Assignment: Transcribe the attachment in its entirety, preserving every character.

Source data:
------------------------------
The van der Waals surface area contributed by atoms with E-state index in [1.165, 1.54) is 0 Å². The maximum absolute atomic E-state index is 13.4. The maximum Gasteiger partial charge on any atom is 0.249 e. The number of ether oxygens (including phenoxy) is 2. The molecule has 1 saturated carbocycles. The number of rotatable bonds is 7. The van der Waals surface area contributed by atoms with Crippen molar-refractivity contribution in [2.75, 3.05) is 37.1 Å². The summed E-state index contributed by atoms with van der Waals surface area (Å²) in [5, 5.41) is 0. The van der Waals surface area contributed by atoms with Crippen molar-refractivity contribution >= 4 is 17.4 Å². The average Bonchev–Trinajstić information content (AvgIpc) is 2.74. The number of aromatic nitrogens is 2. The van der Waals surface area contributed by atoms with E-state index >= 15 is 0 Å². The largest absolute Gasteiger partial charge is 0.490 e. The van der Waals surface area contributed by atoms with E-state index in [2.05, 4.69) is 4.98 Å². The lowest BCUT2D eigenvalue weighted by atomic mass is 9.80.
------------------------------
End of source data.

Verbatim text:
The van der Waals surface area contributed by atoms with E-state index in [1.165, 1.54) is 0 Å². The maximum absolute atomic E-state index is 13.4. The maximum Gasteiger partial charge on any atom is 0.249 e. The number of ether oxygens (including phenoxy) is 2. The molecule has 1 saturated carbocycles. The number of rotatable bonds is 7. The van der Waals surface area contributed by atoms with Crippen molar-refractivity contribution in [2.75, 3.05) is 37.1 Å². The summed E-state index contributed by atoms with van der Waals surface area (Å²) in [5, 5.41) is 0. The van der Waals surface area contributed by atoms with Crippen molar-refractivity contribution >= 4 is 17.4 Å². The average Bonchev–Trinajstić information content (AvgIpc) is 2.74. The number of aromatic nitrogens is 2. The van der Waals surface area contributed by atoms with E-state index >= 15 is 0 Å². The largest absolute Gasteiger partial charge is 0.490 e. The van der Waals surface area contributed by atoms with E-state index in [2.05, 4.69) is 4.98 Å². The lowest BCUT2D eigenvalue weighted by atomic mass is 9.80.